Over time, the repetition and gradually increasing intensity levels hammer out other mental impurities. Too much intention is a common stumbling block.Having an attitude that you are going to dominate and destroy your partner is problematic, whether you are doing kata or sparring. It creates unnecessary intent, which is a stumbling block on the path to mushin. With enough practice, enough forging, the student will no longer need to convince herself that she will dominate and control.  She becomes confident that she can handle what’s out there, and doesn’t need intent. Now she’s ready to just relax and take whatever her partner has to throw at her, without any particular intent.

Now she’ll begin to touch mushin and fudoshin. It will be a rare thing at first, a happy accident that can’t be repeated intentionally. With more practice, this student will learn to let go of intentions and expectations. She’ll be able to take a breath in and let her worries, fears and mental noise go out with the exhalation. Mushin will happen more often now and the worries, fears and mental noise will grow weaker and quieter, until they are almost gone.

At this point she’s not a student anymore. She’s a senior helping other students travel the path. I doubt anyone ever reaches a perfect state where they maintain fudoshin and mushin 100% of the time, but the great teachers get so close that the rest of us never notice the lapses.  Seishin tanren is all about forging the mind. It’s not a quick or easy process. Just as forging a sword requires hundreds of repetitions through the process of heating and hammering to get rid of the impurities found in tamahagane steel, and then further heating and hammering to shape the blade, the raw ore of a student is heated and hammered in the furnace of kata practice until mental impurities have been forged out of her and she is a calm, relaxed budoka. Seishin tanren is simple. It’s definitely not easy.


Thursday, March 31, 2016

Better for what?






A friend of mine asked about swords.  He was wondering which was a better investment for iaido practice, a sword made of high quality modern steel or one made in the traditional fashion. I think he may have been surprised at my answer.

"Best for what?" For iai practice, you don't even need a sword made of steel. A well-balanced, well constructed iaito made of zinc-aluminium alloy will do just fine. The problem with many modern “samurai swords” is that they have the balance of crow bar. For classical Japanese sword training like iaido, the most important thing is the construction and balance of the sword. Bad balance or poor construction makes it impossible to learn good technique and can actually injure your arms. Poorly balanced swords put stress on your arms in ways that can damage them..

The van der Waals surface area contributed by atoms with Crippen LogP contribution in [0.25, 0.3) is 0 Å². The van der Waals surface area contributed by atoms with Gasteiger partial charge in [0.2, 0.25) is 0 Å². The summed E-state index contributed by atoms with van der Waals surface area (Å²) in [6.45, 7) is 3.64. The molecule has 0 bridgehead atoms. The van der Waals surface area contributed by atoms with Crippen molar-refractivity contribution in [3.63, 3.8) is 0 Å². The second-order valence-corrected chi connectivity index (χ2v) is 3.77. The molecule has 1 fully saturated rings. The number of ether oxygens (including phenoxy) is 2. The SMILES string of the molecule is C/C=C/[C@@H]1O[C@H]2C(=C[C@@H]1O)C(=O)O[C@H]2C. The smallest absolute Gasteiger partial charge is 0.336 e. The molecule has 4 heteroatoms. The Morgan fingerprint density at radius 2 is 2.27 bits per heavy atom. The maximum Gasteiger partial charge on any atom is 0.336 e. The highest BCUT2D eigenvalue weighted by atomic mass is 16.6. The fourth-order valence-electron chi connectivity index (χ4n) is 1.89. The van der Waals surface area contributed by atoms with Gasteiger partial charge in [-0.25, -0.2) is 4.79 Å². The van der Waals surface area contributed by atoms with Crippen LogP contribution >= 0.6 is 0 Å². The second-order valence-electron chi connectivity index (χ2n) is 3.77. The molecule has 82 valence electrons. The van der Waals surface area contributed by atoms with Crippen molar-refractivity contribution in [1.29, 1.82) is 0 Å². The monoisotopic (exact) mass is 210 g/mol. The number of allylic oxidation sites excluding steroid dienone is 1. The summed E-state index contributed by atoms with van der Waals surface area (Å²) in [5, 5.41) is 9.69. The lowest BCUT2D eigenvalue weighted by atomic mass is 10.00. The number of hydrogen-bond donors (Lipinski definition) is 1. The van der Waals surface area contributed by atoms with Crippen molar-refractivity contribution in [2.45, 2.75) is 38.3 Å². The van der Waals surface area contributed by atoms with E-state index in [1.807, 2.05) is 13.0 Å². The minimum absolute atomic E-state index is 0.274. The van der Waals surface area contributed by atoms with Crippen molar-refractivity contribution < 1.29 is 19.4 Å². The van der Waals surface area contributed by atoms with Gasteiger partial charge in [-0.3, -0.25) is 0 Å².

The best Japanese swords are still the ones made by classically trained smiths. This is because the classically trained smiths understand sword design, geometry and balance in depth. They've studied hundred of great blades and know what shapes are good for different applications and uses. Western made "samurai swords" look vaguely like a Japanese sword, but they generally lack the real character and traits that make a sword of a particular style or era that was designed for real use.

It's less about the particular steel than the geometry and balance. Modern steels are great. They are strong, resilient, inexpensive and rust resistant. Classically made, folded steel is expensive, strong, resilient and rusts if you look at it wrong. The real difference for practice is what the smith does with it. For that, the classically trained smith is hands down the best.  Good iaito are made to mimic the weight, geometry and balance blades made by traditionally trained Japanese smiths, which is why they make the best investment for immediate practice.

This sword discussion reminds me a lot of my thoughts whenever someone asks me what the best martial art is. “Best for what?”  What you want to do with the martial art will determine where the answer goes. Martial arts have as many differences as they do similarities. What’s best is going to depend on what you want out of it. Unfortunately, becoming an unbeatable super warrior isn’t something any art can give. Give some realistic thought to what you want. Is it unarmed or armed skills? Primarily physical or more mental? Do you want to sweat heavily, or only moderately (not sweating is not an option when learning martial arts)?  Lots of contact or not?